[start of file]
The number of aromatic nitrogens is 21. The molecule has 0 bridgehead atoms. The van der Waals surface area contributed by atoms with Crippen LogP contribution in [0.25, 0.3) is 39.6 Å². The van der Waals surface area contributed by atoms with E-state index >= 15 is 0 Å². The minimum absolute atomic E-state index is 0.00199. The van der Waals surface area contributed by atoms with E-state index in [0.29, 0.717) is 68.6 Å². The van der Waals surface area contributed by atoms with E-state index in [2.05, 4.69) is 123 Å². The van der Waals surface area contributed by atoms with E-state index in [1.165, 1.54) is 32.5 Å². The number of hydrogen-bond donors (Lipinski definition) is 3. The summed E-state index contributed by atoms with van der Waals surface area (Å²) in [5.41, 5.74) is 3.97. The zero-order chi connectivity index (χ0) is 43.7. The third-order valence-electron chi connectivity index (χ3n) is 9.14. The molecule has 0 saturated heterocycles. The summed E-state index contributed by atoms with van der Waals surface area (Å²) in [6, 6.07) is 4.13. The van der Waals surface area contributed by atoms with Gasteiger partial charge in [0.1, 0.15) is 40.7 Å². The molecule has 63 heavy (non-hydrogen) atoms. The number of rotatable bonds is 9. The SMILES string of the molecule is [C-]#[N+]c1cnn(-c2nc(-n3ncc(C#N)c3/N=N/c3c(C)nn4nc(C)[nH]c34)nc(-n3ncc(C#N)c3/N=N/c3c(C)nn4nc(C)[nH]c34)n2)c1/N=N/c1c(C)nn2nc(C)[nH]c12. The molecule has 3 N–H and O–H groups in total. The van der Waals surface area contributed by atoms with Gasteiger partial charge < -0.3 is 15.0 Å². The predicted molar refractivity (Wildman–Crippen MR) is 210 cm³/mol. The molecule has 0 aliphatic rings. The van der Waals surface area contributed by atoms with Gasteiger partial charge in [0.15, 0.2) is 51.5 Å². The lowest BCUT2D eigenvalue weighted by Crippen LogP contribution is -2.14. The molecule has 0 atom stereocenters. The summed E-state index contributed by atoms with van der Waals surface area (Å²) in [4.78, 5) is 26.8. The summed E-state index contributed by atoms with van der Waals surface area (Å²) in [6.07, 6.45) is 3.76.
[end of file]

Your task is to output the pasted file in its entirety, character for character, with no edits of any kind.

The number of aromatic nitrogens is 21. The molecule has 0 bridgehead atoms. The van der Waals surface area contributed by atoms with Crippen LogP contribution in [0.25, 0.3) is 39.6 Å². The van der Waals surface area contributed by atoms with E-state index >= 15 is 0 Å². The minimum absolute atomic E-state index is 0.00199. The van der Waals surface area contributed by atoms with E-state index in [0.29, 0.717) is 68.6 Å². The van der Waals surface area contributed by atoms with E-state index in [2.05, 4.69) is 123 Å². The van der Waals surface area contributed by atoms with E-state index in [1.165, 1.54) is 32.5 Å². The number of hydrogen-bond donors (Lipinski definition) is 3. The summed E-state index contributed by atoms with van der Waals surface area (Å²) in [5.41, 5.74) is 3.97. The zero-order chi connectivity index (χ0) is 43.7. The third-order valence-electron chi connectivity index (χ3n) is 9.14. The molecule has 0 saturated heterocycles. The summed E-state index contributed by atoms with van der Waals surface area (Å²) in [6, 6.07) is 4.13. The van der Waals surface area contributed by atoms with Gasteiger partial charge in [0.1, 0.15) is 40.7 Å². The molecule has 63 heavy (non-hydrogen) atoms. The number of rotatable bonds is 9. The SMILES string of the molecule is [C-]#[N+]c1cnn(-c2nc(-n3ncc(C#N)c3/N=N/c3c(C)nn4nc(C)[nH]c34)nc(-n3ncc(C#N)c3/N=N/c3c(C)nn4nc(C)[nH]c34)n2)c1/N=N/c1c(C)nn2nc(C)[nH]c12. The molecule has 3 N–H and O–H groups in total. The van der Waals surface area contributed by atoms with Gasteiger partial charge < -0.3 is 15.0 Å². The predicted molar refractivity (Wildman–Crippen MR) is 210 cm³/mol. The molecule has 0 aliphatic rings. The van der Waals surface area contributed by atoms with Gasteiger partial charge in [0.15, 0.2) is 51.5 Å². The lowest BCUT2D eigenvalue weighted by Crippen LogP contribution is -2.14. The molecule has 0 atom stereocenters. The summed E-state index contributed by atoms with van der Waals surface area (Å²) in [4.78, 5) is 26.8. The summed E-state index contributed by atoms with van der Waals surface area (Å²) in [6.07, 6.45) is 3.76.